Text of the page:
As physician Dr. Melvin Morse wrote, “Simply because religious experiences are brain-based does not automatically lessen or demean their spiritual significance. Indeed, the findings of neurological substrates to religious experiences can be argued to provide evidence for their objective reality”.
Now, I have to declare an interest here. I am a believer. I believe that there is a life after death.
Bahá’u’lláh, Whose teachings I strive to put into practice in my life, has revealed more about the life after death than any previous Manifestation of God.
The Bahá’í teachings compare the life we live on this plane of existence to the development of the baby in the womb. Just as the baby in the womb develops the organs, limbs and senses that it will need to live and fulfil its potential out of the womb, so we in this life develop the virtues and qualities of the soul that we will need in the next life.
The soul, which begins its journey in this life, continues to progress in the life after death.
What is the nature of life after death? Bahá’u’lláh teaches that this realm is, and will remain, a mystery.
The nature of the soul after death can never be described, nor is it meet and permissible to reveal its whole character to men.
According to the Bahá’í teachings, souls retain their individuality and consciousness after death. Shoghi Effendi, Guardian of the Bahá’í Faith, explains:
The possibility of securing union with his beloved in the next world is one which the Bahá’í teachings are quite clear about. According to Bahá’u’lláh the soul retains its individuality and consciousness after death, and is able to commune with other souls. This communion, however, is purely spiritual in character, and conditioned upon the disinterested and selfless love of the individuals for each other.
‘Abdu’l-Bahá makes it clear that the next life is close to us, perhaps as close to us as we are to the baby in the womb, even though the baby is completely unaware of what is happening a matter of inches away:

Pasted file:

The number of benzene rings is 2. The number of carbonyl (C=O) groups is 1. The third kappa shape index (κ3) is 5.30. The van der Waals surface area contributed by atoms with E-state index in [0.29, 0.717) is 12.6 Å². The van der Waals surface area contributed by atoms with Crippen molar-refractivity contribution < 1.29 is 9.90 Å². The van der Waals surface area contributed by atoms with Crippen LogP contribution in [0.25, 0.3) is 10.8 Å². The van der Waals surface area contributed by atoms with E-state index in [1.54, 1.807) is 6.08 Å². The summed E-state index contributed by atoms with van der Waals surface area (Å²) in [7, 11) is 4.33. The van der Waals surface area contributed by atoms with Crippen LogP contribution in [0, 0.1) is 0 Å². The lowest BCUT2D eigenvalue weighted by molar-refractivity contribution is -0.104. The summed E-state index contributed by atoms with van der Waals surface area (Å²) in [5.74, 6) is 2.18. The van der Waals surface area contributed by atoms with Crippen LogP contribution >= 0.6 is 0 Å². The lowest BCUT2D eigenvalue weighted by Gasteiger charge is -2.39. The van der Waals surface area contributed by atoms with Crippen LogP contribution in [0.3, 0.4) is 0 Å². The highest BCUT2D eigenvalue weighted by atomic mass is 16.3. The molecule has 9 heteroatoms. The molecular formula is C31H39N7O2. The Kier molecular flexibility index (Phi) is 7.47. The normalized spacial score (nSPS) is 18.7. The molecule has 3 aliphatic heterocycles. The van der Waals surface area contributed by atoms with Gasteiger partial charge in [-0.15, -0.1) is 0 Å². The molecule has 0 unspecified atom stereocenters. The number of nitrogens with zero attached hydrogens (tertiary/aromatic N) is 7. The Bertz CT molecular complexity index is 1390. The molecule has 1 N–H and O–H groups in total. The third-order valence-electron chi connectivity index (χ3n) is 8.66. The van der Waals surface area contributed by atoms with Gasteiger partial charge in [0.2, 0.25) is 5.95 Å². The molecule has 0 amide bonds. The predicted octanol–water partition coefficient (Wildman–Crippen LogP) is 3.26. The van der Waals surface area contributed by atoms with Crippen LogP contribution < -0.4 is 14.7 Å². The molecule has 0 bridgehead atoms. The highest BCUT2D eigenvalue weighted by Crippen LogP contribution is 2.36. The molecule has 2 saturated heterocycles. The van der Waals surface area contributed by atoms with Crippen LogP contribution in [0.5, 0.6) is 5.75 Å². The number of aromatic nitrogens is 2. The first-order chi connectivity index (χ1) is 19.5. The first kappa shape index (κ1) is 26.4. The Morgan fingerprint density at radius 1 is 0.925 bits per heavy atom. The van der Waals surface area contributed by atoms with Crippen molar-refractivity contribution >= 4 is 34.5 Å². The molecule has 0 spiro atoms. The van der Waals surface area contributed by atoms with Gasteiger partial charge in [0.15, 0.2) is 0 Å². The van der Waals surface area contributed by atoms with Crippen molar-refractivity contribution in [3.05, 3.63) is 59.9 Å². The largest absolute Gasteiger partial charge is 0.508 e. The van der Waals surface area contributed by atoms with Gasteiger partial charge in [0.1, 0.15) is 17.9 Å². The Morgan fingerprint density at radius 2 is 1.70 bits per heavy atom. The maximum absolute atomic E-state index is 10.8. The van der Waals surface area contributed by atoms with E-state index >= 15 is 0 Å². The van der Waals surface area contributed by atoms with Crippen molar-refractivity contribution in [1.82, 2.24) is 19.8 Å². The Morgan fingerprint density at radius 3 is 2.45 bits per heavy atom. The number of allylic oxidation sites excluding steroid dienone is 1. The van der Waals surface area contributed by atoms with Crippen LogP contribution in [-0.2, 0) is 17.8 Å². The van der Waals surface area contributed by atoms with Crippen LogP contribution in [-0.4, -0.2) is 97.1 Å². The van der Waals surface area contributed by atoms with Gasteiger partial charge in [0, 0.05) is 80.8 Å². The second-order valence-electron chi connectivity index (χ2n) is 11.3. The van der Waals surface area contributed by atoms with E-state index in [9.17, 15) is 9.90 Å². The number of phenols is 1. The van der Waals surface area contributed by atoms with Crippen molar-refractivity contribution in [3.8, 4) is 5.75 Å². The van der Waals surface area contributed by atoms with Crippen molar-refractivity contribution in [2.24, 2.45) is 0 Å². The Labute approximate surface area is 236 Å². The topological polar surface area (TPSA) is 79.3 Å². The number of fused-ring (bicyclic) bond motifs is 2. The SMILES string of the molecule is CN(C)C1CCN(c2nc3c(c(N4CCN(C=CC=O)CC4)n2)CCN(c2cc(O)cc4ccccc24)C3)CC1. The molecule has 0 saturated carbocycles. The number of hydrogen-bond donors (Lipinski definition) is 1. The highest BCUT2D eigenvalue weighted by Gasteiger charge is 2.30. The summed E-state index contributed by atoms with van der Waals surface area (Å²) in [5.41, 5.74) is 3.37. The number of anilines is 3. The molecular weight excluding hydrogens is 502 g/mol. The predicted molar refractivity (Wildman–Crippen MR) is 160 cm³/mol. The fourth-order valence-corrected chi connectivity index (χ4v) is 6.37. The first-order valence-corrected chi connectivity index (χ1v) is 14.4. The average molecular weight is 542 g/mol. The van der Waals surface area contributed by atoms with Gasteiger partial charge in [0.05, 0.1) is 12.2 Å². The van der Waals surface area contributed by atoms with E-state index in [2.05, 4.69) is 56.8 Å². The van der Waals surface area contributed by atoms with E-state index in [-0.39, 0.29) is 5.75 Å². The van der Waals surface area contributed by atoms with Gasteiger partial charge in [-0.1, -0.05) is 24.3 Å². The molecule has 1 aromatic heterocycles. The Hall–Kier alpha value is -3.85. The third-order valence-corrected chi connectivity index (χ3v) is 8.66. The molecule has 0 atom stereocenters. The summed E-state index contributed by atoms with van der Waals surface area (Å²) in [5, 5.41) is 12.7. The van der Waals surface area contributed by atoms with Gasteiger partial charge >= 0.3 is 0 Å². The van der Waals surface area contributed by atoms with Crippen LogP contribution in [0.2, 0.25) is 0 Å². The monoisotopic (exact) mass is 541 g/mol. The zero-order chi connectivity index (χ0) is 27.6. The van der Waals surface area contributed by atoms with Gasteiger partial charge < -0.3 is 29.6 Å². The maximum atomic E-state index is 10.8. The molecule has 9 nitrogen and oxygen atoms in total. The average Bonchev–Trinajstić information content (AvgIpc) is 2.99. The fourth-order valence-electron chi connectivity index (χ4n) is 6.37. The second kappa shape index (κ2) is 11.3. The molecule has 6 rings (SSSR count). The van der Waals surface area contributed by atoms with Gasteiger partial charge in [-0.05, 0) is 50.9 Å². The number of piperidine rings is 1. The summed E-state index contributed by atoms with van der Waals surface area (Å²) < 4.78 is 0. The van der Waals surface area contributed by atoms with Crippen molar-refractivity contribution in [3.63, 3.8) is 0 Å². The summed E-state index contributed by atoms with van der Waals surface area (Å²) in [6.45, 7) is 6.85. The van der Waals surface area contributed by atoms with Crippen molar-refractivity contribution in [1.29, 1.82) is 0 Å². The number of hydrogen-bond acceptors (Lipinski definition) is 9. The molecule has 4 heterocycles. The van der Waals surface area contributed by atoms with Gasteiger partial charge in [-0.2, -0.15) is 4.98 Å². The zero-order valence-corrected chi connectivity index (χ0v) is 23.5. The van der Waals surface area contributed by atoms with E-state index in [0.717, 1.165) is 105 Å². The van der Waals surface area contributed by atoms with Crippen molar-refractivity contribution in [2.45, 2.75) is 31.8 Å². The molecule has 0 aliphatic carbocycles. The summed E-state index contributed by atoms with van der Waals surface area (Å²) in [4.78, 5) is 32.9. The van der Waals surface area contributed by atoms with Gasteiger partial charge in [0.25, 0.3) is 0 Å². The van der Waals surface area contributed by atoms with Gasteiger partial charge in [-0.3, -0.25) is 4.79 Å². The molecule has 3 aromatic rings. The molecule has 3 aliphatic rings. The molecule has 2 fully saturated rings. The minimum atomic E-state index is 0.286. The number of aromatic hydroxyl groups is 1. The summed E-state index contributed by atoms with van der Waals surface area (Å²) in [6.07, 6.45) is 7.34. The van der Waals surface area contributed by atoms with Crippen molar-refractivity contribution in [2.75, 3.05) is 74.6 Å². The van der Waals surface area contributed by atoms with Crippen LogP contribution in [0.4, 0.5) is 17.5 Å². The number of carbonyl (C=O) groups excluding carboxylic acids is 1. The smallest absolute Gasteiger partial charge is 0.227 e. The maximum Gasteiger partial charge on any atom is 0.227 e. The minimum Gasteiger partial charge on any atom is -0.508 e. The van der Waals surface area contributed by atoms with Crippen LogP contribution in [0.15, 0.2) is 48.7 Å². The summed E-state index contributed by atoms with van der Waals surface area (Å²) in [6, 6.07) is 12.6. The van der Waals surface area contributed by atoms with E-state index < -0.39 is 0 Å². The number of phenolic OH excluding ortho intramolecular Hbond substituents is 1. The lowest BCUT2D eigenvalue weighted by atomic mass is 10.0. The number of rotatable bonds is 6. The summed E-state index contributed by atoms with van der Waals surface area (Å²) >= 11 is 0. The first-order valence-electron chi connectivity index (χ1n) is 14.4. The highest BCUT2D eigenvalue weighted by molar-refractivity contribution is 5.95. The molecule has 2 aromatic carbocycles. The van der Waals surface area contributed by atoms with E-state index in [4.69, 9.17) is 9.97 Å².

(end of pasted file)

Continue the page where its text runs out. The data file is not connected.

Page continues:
Those who have passed on through death have a sphere of their own. It is not removed from ours … but it is sanctified from what we call “time” and “place”.
Intriguingly, Bahá’u’lláh tells us that dreams, “the most mysterious of the signs of God amongst men”, are proofs of immortality. The dream world can be said to be both “within thy proper self and is wrapped up within thee” and a realm which “lieth hidden in the innermost reality of this world” and which the spirit “having transcended the limitations of sleep and having stripped itself of all earthly attachments” traverses.
Verily I say, the creation of God embraceth worlds besides this world…
If the sphere of those who have passed on through death is not removed from ours, as ‘Abdu’l-Bahá says, perhaps some of those who come close to death are permitted a glimpse over the horizon that we see as death. Yes, changes take place in the physical substrate of the brain and its activity, but these changes are not necessarily the whole story.
Over the horizon
Ali-Kuli Khan, a well-born Iranian Bahá’í, was sent to the United States in 1901 by ‘Abdu’l-Bahá to act as translator for revered Bahá’í scholar and teacher, Mírzá Abu’l-Fadl, known to all as Mírzá.
Khan would often ask Mírzá about the afterlife, but Mírzá would always smile and evade the question. Eventually, Mírzá told Khan that he would not be able to grasp the answer he would give. Khan, pride piqued, protested that he read Kant and the Greeks. Of course he would understand Mírzá’s answer.
“Yes,” said Mírzá, “but I know you could not understand about immortality. How do I know? The reason is, because you ask. This is a mystery that will not pass into words. It can only be felt in the soul.” (Marzieh Gail, Summon Up Remembrance. Oxford: George Ronald, 1987, p. 219)
Khan was indignant, but Mírzá would not change his mind.
Some years later, Khan was taking a walk on a New Hampshire beach:
That morning on the beach at Portsmouth, enjoying the sunlight on the rippling blue water, Khan noticed some men going into a boathouse nearby. He watched idly as they dragged out a heavy rowboat, launched it, climbed aboard and rowed away. Deep in his thoughts, he kept an eye on the boat, and he saw that the farther it moved on, the smaller it got, until to his surprise, it vanished completely and nothing remained of it but empty blue water and the bow of the horizon.
Khan said to himself, “What happened to the boat? Where are the rowers gone? Did they melt away into another world, and onto a different sea? Or are they still out there rowing in our world, on this very same sea? And because they are moving and I am sitting on the beach, the limitations of my physical body and the curve of the earth have thrust us apart.”
With these thoughts, Khan felt he had his answer that could not be put into words, and he thanked Bahá’u’lláh for it and blessed Mírzá Abu’l-Fadl… (Summon Up Remembrance, p. 219).
Perhaps my teenage son’s dream of a near death experience vouchsafed him a glimpse over Ali-Kuli Khan’s horizon, the horizon we call death.